Joanne O’Riordan: One squeamish word could revolutionise the women’s game

Chelsea involved in training programme linking all sessions to the menstrual cycle

Chelsea Women’s manager Emma Hayes has noted a link between her players’ being on their periods and a dip in performance. Photograph: Getty Images

Chelsea Women’s manager Emma Hayes has noted a link between her players’ being on their periods and a dip in performance. Photograph: Getty Images

 

It is an odd word that makes a lot of people cringe and maybe internally scream, and in advance, sincere apologies to anyone who is that tad bit squeamish. We all know physically, and biologically men and women are different.

We all know that certain aspects can undoubtedly overlap when it comes to sport, like skillset, and tactics, but there are many differences, such as physical strength, potentially speed, rehabilitation, workouts and all the other things that can make you a top athlete.

But if I was to say that one squeamish word could potentially revolutionise the women’s game, a lot of eyebrows would be raised.

Yes, ladies and gentlemen, that word is periods.

For context, Chelsea Women’s Football Club are now involved in a revolutionary training programme that involves linking all the sessions to the menstrual cycle. My favourite quote from Emma Hayes, Chelsea manager, was when she was describing a game between Chelsea and Arsenal in 2016 how a lot of the team were on their periods and the signs of fatigue and sluggishness were visible, and the team were second best to everything.

On top of that, factoring in menstrual cycles to training can help with specific injuries. It’s believed women are two to 10 times more likely to be felled by the dreaded anterior cruciate ligament injury compared to their male counterparts. As oestrogen levels peak during menstruation, so too does joint flexibility, which may explain why the number of female athletes who have suffered ACL injuries is so high.

While research in this is incredibly limited and just at the start, it is hoped that the more teams and athletes that factor in menstruation, the better and more concrete the evidence will be.

The impact that this could for women of all shapes, sizes and types could be huge and also be transformative in the professional sporting world

But periods and menstrual cycle trackers are not just solely about what happens once a month. The FitrWoman app was developed by former long-distance runner and physiologist Dr Georgie Bruinvels with sports science company Orreco. The app is tailored to track every day of the cycle to get benefits, no matter what stage you are at.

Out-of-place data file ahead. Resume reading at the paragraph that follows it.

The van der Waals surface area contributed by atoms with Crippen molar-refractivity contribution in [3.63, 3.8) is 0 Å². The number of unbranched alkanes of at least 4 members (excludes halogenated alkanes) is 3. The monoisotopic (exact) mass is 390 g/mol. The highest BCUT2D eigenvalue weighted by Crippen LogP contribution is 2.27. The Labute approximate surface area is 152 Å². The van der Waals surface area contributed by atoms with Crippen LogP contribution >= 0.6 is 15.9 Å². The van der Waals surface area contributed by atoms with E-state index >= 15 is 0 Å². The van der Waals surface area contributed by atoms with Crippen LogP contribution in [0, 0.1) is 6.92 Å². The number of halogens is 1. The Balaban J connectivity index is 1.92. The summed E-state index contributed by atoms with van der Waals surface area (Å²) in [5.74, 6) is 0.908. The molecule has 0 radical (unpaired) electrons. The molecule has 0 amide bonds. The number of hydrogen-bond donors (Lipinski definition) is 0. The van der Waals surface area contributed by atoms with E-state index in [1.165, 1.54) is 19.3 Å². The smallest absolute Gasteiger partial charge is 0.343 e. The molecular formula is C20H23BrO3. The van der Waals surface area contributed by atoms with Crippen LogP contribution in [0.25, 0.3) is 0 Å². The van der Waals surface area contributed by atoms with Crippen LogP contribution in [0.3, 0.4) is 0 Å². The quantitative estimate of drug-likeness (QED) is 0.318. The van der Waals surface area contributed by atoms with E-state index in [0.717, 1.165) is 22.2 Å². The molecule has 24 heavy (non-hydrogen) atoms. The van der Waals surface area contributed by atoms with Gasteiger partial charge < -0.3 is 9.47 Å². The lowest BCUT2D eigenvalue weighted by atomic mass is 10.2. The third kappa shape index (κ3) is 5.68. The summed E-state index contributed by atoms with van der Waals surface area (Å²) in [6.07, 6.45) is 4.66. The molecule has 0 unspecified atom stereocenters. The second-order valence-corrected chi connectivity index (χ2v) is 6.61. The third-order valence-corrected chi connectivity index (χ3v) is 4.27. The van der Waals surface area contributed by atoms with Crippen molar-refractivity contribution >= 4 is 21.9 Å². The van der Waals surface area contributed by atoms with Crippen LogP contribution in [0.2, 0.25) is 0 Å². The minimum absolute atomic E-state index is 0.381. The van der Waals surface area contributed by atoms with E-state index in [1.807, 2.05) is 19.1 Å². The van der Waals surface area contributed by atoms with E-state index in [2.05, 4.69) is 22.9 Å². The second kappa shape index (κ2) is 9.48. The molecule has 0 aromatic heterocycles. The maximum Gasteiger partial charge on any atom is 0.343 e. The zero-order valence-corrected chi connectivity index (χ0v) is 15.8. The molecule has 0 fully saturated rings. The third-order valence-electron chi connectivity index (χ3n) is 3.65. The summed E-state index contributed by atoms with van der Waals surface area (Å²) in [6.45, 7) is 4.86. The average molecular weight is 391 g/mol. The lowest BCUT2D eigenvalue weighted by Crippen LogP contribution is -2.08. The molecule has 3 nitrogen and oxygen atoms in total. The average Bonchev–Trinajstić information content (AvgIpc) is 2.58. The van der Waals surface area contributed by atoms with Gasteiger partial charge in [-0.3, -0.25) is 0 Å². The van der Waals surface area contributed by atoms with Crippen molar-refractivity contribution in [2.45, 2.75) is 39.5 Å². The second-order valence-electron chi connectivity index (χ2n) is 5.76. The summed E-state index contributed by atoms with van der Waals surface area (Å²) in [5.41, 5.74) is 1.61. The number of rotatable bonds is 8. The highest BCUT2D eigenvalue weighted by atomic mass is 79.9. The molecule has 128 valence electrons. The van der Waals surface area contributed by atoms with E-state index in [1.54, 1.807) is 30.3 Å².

For example, in phase one of the cycle, it is recommended that athletes eat anti-inflammatory foods, exercise with pilates and yoga to help with muscle flexibility, especially in the lower back region. Phase two means there’s a higher risk of soft tissue damage, so less sharp directional changes, more a healthy balanced diet.

While the FitrWoman app details how athletes can tailor their training to their cycle, women who are involved in recreational and straightforward exercise can also benefit from it. Usually, I hated doing anything while on my period, I was incredibly irritable to the point where my family and I would barely glance at each other in case I ate one of them without salt.

And also, I hated that person who would tell me exercise would help. Give me all the bags of Taytos and bars of Dairy Milk and Netflix. There was zero chance I was leaving my lovely and comfortable beanbag.

Then, I started yoga. Eventually, I knew that time of the month would come around, and the poor yoga teacher would have her strength tested and her desire and spirit broken by an angry and irritable Joanne. I dragged myself to the studio and reluctantly put on my cute workout gear and braced myself for the worst. After 15 minutes, I was becoming that person I always hated. Annoyingly, the yoga was working, my back felt better and more flexible, my cramps were easing and my mood, dare I say, was actually on the up. The only disappointment is I still don’t look like a Victoria’s Secret model.

So, while people feel worried and rightly anxious about their period and wonder have I, along with Chelsea FC, become one of those preachers, it’s important to try. Try to breakdown the stigma and awkwardness when it comes to periods and the menstrual cycle. Try to discuss it with a close friend or someone you trust. Try to use your menstrual cycle as a tool to help you power on, rather than feeling sluggish and irritable.

While it will take some time to break down barriers and to stop everyone from squealing at the pure sight of the word, menstruation affects the vast majority of the female population for up to 40 years of their lives. While the education and conversation around it are incredibly taboo, awkward and hush hush, women’s sports, recreational athletes and all those could potentially start the conversation.

While technology also has a huge role to play, solidifying the data, research and findings are absolutely crucial, the impact that this could for women of all shapes, sizes and types could be huge and also be transformative in the professional sporting world.

The 0.5 to 1 per cent difference could be absolutely crucial in determining if you are a winner or not.

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